The White House said the two leaders discussed the ongoing conflict in Tigray and humanitarian access to the region.
The White House said U.S. President Joe Biden has spoken with Ethiopian Prime Minister Abiy Ahmed to discuss the country’s ongoing conflict and raised concerns about detentions under a state of emergency.
Biden also expressed concern about civilian deaths in recent airstrikes, the White House said in a statement on Monday, and reiterated the U.S. commitment to working with the African Union and other regional partners to help resolve the conflict.
US President praises Abbey’s recent release Several political prisoners, the two leaders discussed ways to speed up dialogue to achieve a negotiated ceasefire, an urgency to improve humanitarian access across Ethiopia, the White House said.
Abiy tweeted that he had “candid” conversations with Biden on “current issues in Ethiopia, bilateral relations, and regional affairs.”
Government announces pardon
On Friday, the Ethiopian government announced the amnesty of several key members of the TPLF (Tigray People’s Liberation Front), whose forces have been in brutal clashes with government forces in northern Ethiopia since November 2020, as well as prominent opposition leaders from Ethiopia . Oromo and Amhara.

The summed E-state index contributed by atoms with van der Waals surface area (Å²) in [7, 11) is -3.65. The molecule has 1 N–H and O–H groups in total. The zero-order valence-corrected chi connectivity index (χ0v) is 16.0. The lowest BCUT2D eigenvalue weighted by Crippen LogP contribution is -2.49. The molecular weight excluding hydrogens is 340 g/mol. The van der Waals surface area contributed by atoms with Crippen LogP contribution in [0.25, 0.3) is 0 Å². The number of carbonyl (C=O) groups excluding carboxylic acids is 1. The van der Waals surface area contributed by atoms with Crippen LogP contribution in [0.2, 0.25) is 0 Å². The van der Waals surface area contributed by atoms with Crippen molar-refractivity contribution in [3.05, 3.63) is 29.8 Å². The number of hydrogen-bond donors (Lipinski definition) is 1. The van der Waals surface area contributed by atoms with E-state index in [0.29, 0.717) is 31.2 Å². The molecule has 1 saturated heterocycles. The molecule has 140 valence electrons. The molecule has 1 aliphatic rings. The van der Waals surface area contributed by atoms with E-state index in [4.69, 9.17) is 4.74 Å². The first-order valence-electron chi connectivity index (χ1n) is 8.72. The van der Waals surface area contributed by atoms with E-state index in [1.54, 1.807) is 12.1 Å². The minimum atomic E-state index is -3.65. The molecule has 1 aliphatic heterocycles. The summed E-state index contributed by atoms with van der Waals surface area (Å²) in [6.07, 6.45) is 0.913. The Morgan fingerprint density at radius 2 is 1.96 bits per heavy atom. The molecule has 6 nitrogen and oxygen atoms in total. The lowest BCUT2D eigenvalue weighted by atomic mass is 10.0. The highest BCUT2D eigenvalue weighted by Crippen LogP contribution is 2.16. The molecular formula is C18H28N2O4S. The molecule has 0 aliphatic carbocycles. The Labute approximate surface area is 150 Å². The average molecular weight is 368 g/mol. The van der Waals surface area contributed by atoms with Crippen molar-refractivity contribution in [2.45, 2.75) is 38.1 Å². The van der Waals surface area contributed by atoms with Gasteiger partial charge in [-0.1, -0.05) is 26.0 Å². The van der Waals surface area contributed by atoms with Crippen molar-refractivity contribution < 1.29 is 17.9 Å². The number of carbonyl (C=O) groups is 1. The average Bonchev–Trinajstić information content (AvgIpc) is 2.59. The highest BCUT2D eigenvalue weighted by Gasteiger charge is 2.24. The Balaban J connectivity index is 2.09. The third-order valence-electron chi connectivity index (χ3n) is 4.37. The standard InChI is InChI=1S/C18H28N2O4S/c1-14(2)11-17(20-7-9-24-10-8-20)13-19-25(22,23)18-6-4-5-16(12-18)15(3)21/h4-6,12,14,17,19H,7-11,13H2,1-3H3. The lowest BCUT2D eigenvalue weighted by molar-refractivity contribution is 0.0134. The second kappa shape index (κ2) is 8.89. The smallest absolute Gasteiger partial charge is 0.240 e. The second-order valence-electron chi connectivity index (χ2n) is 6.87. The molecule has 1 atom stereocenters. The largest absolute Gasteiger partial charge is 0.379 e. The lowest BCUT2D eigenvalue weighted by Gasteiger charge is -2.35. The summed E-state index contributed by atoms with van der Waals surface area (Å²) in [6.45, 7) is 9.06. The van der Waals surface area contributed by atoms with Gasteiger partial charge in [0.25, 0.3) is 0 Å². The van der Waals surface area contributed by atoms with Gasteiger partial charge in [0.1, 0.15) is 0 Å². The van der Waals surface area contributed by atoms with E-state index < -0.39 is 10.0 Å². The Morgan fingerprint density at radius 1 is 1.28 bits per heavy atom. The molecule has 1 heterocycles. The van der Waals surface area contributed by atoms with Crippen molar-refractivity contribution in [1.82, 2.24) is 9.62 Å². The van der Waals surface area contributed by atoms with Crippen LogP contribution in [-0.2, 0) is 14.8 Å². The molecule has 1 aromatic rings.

It is unclear how many of those granted amnesty have been released.
It was the most high-profile move by the government as the country’s deadly Tigray war entered a new phase in late December, when Tigray forces retreated to their area in a military offensive and Ethiopian troops said they would not advance further there .
Ethiopia’s state broadcaster EBC named Jawar Mohammed and Eskinder Nega, who were detained in July 2020 after a deadly riot over the killing of Oromo pop artist Hachalu Hundessa, as they were granted amnesty.
Valderas party leader Eskind left a detention center on Friday night.
The UN Office for the Coordination of Humanitarian Affairs (OCHA) said in a statement that according to preliminary information, the attack in the town of Dedebit, northwest of Tigray, “resulted in dozens of civilian casualties, including deaths.”
“Humanitarian partners have suspended activities in the area due to the continued threat of drone strikes,” it said.
Rescuers and the TPLF said 56 people had been killed in the attack. These claims could not be independently verified as access to war-hit Tigray is restricted and it remains in a state of communication outage.
The Tigray region is one of Ethiopia’s 10 semi-autonomous federal states divided by ethnicity, and the Tigray people are the majority, accounting for about 6% of Ethiopia’s population of more than 110 million.
The ongoing conflict has killed tens of thousands and sparked a string of abuse of power, including massacres and rapes.
Some 400,000 people in Tigray face famine, and millions in northern Ethiopia need food aid because of the war.